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Survivor Pulled From Shaft After Deadly Russian Mine Blast


The governor of the Kemerovo region, Sergei Tsivilyov, visits a miner injured during the accident in the Listvyazhnaya coal mine at a hospital in the city of Leninsk-Kuznetsky on November 25.
The governor of the Kemerovo region, Sergei Tsivilyov, visits a miner injured during the accident in the Listvyazhnaya coal mine at a hospital in the city of Leninsk-Kuznetsky on November 25.

Rescuers have found a survivor after an explosion at a mine in Siberia left at least 51 dead in what appears to have been Russia's deadliest mine accident in more than a decade.

The man pulled out of the mine shaft was a rescuer who had been presumed dead, reports said.

Sergei Tsivilyov, governor of the Kemerovo region where the mine is located, said on the messaging app Telegram that the survivor had been hospitalized.

A total of 51 people are now presumed dead after the explosion early on November 25 at the Listvyazhnaya mine in southwestern Siberia. A total of 285 miners were in the shaft at the time of the explosion.

The Emergency Situations Ministry said hundreds of miners were successfully evacuated from the mine after the blast in a shaft that is about 250 meters deep.

Hours after a methane-gas explosion and fire filled the mine with toxic fumes on November 25, rescuers were forced to halt the search because of a buildup of methane and carbon-monoxide gas from the fire.

Regional officials have declared three days of mourning and Russia’s Investigative Committee has launched a criminal probe into the fire over violations of safety regulations that led to deaths. It said the mine director and two senior managers were detained.

Another criminal probe was launched on November 26 into the alleged negligence of state officials that inspected the mine earlier this month.

The Investigative Committee later said two inspectors who allegedly issued a certificate without checking the facility would be charged and taken into custody.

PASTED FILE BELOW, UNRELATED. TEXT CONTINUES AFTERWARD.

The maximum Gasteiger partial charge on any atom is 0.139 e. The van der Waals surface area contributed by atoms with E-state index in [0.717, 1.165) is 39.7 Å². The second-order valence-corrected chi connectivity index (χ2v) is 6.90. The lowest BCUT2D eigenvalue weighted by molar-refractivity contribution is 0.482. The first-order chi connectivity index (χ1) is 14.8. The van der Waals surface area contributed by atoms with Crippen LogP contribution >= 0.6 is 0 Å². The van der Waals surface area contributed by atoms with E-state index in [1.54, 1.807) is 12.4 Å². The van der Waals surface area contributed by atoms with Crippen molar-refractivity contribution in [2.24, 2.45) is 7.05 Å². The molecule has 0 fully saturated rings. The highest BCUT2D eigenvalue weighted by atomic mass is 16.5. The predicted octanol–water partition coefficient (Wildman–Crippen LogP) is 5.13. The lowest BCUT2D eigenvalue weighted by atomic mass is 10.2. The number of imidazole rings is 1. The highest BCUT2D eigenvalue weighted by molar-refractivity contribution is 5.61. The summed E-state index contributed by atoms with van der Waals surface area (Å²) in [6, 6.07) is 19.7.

Inspections at the mine in 2020 and 2021 reportedly uncovered dozens of safety violations at the mine, some of them serious.

The mine is owned by SDS-Ugol, one of Russia's largest coal companies.

Kremlin spokesman Dmitry Peskov told reporters on November 25 that Russian President Vladimir Putin had extended his condolences to the families of the miners who lost their lives.

"The president instructed the regional governor [Tsivilyov] and acting Emergency Situations Minister Aleksandr Chupriyan to arrange assistance for the injured and make every possible effort to continue the rescue operation," Peskov said.

It appears to have been the deadliest mine accident in Russia since 2010, when two methane explosions and a fire killed 91 people at the Raspadskaya mine in the same Kemerovo region.

In 2016, 36 miners were killed in a series of methane explosions in a coal mine in Russia's far north. In the wake of the incident, authorities analyzed the safety of the country's 58 coal mines and declared 20 of them potentially unsafe.

The Listvyazhnaya mine, which was opened in 2003, wasn't on the list at the time, according to media reports.

But TASS reports that in 2021 an audit of the regional department of Rostekhnadzor revealed nearly 140 violations in the operation of the Listvyazhnaya mine. Violations were identified in ventilation systems and fire response.

According to Siberia.Realities, watchdog Rostekhnadzor identified 18 serious safety violations at the facility.

With reporting from AFP, dpa, and AP

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